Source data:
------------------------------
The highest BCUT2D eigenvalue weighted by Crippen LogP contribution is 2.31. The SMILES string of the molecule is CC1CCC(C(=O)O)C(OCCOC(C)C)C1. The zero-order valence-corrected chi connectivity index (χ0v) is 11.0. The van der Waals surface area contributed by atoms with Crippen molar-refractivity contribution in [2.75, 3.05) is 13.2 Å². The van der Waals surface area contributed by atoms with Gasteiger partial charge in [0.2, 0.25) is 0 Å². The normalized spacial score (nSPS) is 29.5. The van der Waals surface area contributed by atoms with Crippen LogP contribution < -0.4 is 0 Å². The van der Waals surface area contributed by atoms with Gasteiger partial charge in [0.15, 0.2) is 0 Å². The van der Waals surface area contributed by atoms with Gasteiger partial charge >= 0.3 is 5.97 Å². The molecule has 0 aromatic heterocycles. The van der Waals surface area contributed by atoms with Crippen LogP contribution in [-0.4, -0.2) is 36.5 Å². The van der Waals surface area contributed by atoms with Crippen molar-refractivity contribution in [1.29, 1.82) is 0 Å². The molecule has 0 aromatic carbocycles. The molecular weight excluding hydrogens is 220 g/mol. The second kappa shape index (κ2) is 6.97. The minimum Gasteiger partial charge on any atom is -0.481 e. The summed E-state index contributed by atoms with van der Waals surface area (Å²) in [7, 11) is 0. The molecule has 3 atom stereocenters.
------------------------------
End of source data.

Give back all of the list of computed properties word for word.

The highest BCUT2D eigenvalue weighted by Crippen LogP contribution is 2.31. The SMILES string of the molecule is CC1CCC(C(=O)O)C(OCCOC(C)C)C1. The zero-order valence-corrected chi connectivity index (χ0v) is 11.0. The van der Waals surface area contributed by atoms with Crippen molar-refractivity contribution in [2.75, 3.05) is 13.2 Å². The van der Waals surface area contributed by atoms with Gasteiger partial charge in [0.2, 0.25) is 0 Å². The normalized spacial score (nSPS) is 29.5. The van der Waals surface area contributed by atoms with Crippen LogP contribution < -0.4 is 0 Å². The van der Waals surface area contributed by atoms with Gasteiger partial charge in [0.15, 0.2) is 0 Å². The van der Waals surface area contributed by atoms with Gasteiger partial charge >= 0.3 is 5.97 Å². The molecule has 0 aromatic heterocycles. The van der Waals surface area contributed by atoms with Crippen LogP contribution in [-0.4, -0.2) is 36.5 Å². The van der Waals surface area contributed by atoms with Crippen molar-refractivity contribution in [1.29, 1.82) is 0 Å². The molecule has 0 aromatic carbocycles. The molecular weight excluding hydrogens is 220 g/mol. The second kappa shape index (κ2) is 6.97. The minimum Gasteiger partial charge on any atom is -0.481 e. The summed E-state index contributed by atoms with van der Waals surface area (Å²) in [7, 11) is 0. The molecule has 3 atom stereocenters.